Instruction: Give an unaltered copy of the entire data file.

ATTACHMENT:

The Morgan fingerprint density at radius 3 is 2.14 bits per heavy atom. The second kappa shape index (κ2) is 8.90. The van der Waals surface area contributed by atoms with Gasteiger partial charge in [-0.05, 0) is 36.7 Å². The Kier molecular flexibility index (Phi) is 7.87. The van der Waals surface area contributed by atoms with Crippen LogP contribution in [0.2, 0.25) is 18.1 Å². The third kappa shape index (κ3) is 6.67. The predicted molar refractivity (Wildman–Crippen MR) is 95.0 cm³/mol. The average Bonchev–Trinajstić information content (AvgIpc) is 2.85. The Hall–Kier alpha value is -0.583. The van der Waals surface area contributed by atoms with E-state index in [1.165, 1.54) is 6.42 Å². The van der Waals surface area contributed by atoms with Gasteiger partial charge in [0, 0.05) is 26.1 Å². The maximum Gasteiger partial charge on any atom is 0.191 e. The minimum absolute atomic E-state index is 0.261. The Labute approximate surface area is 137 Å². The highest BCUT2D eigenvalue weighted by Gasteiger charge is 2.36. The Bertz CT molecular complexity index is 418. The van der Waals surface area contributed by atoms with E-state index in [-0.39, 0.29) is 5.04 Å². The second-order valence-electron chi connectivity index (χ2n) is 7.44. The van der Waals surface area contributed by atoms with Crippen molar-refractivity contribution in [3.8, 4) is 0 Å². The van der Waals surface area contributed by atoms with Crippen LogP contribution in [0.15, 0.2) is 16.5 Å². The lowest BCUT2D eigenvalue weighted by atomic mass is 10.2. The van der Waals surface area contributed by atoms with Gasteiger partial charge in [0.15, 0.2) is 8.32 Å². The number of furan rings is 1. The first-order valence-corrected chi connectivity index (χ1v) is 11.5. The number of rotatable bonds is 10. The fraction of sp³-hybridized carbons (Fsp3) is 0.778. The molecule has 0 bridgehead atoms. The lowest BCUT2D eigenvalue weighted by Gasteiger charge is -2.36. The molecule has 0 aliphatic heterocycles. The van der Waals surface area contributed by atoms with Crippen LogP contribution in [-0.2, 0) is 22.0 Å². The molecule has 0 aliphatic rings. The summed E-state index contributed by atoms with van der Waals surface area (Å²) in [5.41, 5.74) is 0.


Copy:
The Morgan fingerprint density at radius 3 is 2.14 bits per heavy atom. The second kappa shape index (κ2) is 8.90. The van der Waals surface area contributed by atoms with Gasteiger partial charge in [-0.05, 0) is 36.7 Å². The Kier molecular flexibility index (Phi) is 7.87. The van der Waals surface area contributed by atoms with Crippen LogP contribution in [0.2, 0.25) is 18.1 Å². The third kappa shape index (κ3) is 6.67. The predicted molar refractivity (Wildman–Crippen MR) is 95.0 cm³/mol. The average Bonchev–Trinajstić information content (AvgIpc) is 2.85. The Hall–Kier alpha value is -0.583. The van der Waals surface area contributed by atoms with E-state index in [1.165, 1.54) is 6.42 Å². The van der Waals surface area contributed by atoms with Gasteiger partial charge in [0, 0.05) is 26.1 Å². The maximum Gasteiger partial charge on any atom is 0.191 e. The minimum absolute atomic E-state index is 0.261. The Labute approximate surface area is 137 Å². The highest BCUT2D eigenvalue weighted by Gasteiger charge is 2.36. The Bertz CT molecular complexity index is 418. The van der Waals surface area contributed by atoms with E-state index in [-0.39, 0.29) is 5.04 Å². The second-order valence-electron chi connectivity index (χ2n) is 7.44. The van der Waals surface area contributed by atoms with Crippen molar-refractivity contribution in [3.8, 4) is 0 Å². The van der Waals surface area contributed by atoms with Crippen LogP contribution in [0.15, 0.2) is 16.5 Å². The lowest BCUT2D eigenvalue weighted by atomic mass is 10.2. The van der Waals surface area contributed by atoms with Gasteiger partial charge in [0.15, 0.2) is 8.32 Å². The number of furan rings is 1. The first-order valence-corrected chi connectivity index (χ1v) is 11.5. The number of rotatable bonds is 10. The fraction of sp³-hybridized carbons (Fsp3) is 0.778. The molecule has 0 bridgehead atoms. The lowest BCUT2D eigenvalue weighted by Gasteiger charge is -2.36. The molecule has 0 aliphatic heterocycles. The van der Waals surface area contributed by atoms with Crippen LogP contribution in [-0.2, 0) is 22.0 Å². The molecule has 0 aliphatic rings. The summed E-state index contributed by atoms with van der Waals surface area (Å²) in [5.41, 5.74) is 0.